Toronto's Rabbi Plaut has died aged 99.

Rabbi Plaut dead at 99

  • February 16, 2012

TORONTO - One of the most persistent voices for religious engagement in every public debate in Canada, a scholar and a popularizer of modern Scripture scholarship has died. Rabbi Gunther Plaut was 99 when he passed away Feb. 8.

Many Toronto Catholics will remember his column in The Globe and Mail through the 1970s and '80s. But Rabbi Plaut was also famous for one of the most widely read commentaries on the Hebrew Scriptures. The Torah: A Modern Commentary has been through 13 printings and was last revised in 2005. It has sold almost 120,000 copies.

"Every Jewish family I know, regardless of their stream of Judaism, I always see Gunther Plaut's commentary on their bookshelves or sitting by their chairs. It's just become a standard reference," said Fr. Murray Watson, Scripture professor at London, Ont.'s St. Peter's Seminary.

While he was rooted in centuries of Jewish scholarship, in some 25 books he published over his career Rabbi Plaut had the ability to make serious research and reflection accessible.

"He had that wonderful gift. He was a scholar, but a scholar who could communicate the benefits of scholarship to a more average, educated readership," said Watson.

As president of the now defunct Canadian Jewish Congress from 1977 to 1980, vice chair of the Ontario Human Rights Commission in 1985 and a founder of Toronto's Urban Alliance for Race Relations, Rabbi Plaut pioneered efforts to have religious communities and religious leaders work together for social justice. His wisdom was appreciated by governments, including the federal government who asked him to help revise refugee laws in the 1980s.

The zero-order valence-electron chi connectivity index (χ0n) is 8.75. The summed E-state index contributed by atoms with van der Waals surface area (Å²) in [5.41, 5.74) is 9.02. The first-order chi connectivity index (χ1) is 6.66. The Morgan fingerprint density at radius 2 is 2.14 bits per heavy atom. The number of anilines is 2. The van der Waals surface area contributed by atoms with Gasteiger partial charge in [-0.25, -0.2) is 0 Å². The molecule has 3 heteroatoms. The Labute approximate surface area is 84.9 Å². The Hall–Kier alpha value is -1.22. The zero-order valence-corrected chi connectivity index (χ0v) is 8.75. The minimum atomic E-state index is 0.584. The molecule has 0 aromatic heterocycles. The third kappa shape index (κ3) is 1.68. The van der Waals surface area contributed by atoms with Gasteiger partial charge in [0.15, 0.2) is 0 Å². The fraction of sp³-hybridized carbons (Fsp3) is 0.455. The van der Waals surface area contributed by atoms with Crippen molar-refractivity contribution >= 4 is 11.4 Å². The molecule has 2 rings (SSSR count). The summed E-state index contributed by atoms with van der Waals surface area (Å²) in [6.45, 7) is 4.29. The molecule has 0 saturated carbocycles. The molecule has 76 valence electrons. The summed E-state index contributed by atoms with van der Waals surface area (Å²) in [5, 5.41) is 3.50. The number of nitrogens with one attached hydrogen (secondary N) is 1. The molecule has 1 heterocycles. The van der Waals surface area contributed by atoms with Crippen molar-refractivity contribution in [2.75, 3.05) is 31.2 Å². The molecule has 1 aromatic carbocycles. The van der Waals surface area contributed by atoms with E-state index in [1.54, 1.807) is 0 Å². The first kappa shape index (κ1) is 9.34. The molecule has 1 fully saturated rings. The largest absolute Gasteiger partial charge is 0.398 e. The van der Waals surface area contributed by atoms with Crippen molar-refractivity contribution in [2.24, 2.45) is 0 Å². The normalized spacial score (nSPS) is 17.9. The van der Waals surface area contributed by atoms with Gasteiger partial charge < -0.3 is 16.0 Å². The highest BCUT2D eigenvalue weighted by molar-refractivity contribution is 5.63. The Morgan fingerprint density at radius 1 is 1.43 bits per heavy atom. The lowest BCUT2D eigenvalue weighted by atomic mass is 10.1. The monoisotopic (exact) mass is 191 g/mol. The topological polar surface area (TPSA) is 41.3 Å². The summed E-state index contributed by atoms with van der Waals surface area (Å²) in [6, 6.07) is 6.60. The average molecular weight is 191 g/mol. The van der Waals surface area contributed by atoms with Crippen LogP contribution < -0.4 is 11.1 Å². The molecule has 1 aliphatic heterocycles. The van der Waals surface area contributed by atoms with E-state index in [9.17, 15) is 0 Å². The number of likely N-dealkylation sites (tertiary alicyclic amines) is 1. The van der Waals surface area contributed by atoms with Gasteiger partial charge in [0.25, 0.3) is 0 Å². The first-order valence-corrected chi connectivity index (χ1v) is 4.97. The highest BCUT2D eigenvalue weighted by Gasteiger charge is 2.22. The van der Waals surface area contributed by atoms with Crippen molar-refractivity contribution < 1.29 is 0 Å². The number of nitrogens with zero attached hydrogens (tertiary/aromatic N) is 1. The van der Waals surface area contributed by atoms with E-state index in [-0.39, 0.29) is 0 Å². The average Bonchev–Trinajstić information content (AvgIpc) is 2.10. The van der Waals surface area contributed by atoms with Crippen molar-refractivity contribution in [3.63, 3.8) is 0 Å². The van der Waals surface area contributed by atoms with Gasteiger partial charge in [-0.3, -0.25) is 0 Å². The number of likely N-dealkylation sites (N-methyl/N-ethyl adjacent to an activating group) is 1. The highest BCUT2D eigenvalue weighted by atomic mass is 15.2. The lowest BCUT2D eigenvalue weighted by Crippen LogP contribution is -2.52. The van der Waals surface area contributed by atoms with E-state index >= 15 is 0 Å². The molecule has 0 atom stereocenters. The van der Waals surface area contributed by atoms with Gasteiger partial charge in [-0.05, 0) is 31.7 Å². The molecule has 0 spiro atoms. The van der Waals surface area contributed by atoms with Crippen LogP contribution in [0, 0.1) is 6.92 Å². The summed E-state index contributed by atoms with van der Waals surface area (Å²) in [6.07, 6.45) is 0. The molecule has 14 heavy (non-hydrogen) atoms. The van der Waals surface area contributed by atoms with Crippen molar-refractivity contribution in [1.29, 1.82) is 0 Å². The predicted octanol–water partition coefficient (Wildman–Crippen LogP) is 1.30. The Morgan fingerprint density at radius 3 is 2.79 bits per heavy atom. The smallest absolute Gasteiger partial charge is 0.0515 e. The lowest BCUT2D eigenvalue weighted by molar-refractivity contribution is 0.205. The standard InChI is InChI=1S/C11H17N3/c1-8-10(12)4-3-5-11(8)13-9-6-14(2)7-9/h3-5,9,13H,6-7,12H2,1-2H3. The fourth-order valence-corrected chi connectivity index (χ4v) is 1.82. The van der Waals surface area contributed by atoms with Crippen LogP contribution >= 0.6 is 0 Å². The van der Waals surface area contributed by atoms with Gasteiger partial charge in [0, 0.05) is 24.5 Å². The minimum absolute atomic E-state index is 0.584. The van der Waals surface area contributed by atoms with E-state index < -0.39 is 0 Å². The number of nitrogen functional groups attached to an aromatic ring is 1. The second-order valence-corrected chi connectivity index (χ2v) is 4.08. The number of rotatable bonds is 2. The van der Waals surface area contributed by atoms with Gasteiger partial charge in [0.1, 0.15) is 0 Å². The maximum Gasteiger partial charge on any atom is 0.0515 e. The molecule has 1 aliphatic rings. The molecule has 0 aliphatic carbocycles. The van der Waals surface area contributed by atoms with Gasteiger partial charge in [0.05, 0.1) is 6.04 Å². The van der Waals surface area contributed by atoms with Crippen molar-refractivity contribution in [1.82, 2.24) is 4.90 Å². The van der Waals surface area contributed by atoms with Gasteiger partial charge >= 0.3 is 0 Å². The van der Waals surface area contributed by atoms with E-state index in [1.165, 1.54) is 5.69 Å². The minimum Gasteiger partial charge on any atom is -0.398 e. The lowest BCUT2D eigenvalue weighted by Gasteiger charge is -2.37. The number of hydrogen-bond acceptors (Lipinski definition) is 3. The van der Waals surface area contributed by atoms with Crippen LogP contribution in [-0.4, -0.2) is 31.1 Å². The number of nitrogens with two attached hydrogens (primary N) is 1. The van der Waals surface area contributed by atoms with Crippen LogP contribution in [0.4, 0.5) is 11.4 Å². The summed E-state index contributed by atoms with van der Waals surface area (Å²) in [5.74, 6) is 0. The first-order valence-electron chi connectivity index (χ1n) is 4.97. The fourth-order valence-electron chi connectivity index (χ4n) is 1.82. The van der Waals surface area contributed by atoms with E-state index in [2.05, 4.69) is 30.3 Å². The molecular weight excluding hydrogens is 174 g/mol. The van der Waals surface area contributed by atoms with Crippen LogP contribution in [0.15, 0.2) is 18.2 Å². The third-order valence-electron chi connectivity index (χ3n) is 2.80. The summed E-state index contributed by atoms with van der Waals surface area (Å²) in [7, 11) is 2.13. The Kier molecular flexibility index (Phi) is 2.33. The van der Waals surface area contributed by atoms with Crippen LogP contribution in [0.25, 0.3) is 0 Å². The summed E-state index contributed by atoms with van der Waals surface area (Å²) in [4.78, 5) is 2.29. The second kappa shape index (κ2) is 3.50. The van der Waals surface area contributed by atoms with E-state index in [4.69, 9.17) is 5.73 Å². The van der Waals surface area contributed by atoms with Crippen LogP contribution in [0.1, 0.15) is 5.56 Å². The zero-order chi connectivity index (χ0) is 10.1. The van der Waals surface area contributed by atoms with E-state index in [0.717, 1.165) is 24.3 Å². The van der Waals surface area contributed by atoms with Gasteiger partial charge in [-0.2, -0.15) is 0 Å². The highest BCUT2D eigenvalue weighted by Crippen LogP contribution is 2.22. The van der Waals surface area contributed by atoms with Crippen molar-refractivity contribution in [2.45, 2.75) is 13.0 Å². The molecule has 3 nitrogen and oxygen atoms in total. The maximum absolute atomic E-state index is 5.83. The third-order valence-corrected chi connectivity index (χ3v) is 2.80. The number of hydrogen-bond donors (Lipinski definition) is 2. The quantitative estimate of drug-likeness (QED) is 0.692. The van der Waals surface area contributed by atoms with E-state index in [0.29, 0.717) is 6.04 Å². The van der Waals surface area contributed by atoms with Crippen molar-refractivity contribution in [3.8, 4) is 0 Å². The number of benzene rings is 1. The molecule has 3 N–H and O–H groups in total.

Rabbi Plaut had a good relationship with Cardinal Aloysius Ambrozic over the years — two scholars with vivid memories of the Second World War who rose to be leaders in their communities.

"He certainly made a significant contribution and he will certainly be dearly missed in his community," said Fr. Damian MacPherson, ecumenical and interfaith affairs officer for the archdiocese of Toronto.

Rabbi Plaut was born in Munster, Germany, in 1912 and earned a law degree from the University of Berlin in 1934. The Nazi government elected in March 1933 forbade Jews from practising law, so he turned to religious study, then fled to the United States in 1935.

He was ordained in Cincinnati in 1939 and spent the Second World War as an Army chaplain at the front in Europe. He was there for the liberation of the Dora-Nordhausen concentration camp in April 1945.

By 1961 Rabbi Plaut was senior rabbi at Holy Blossom Temple in Toronto and held that position until he retired in 1977.

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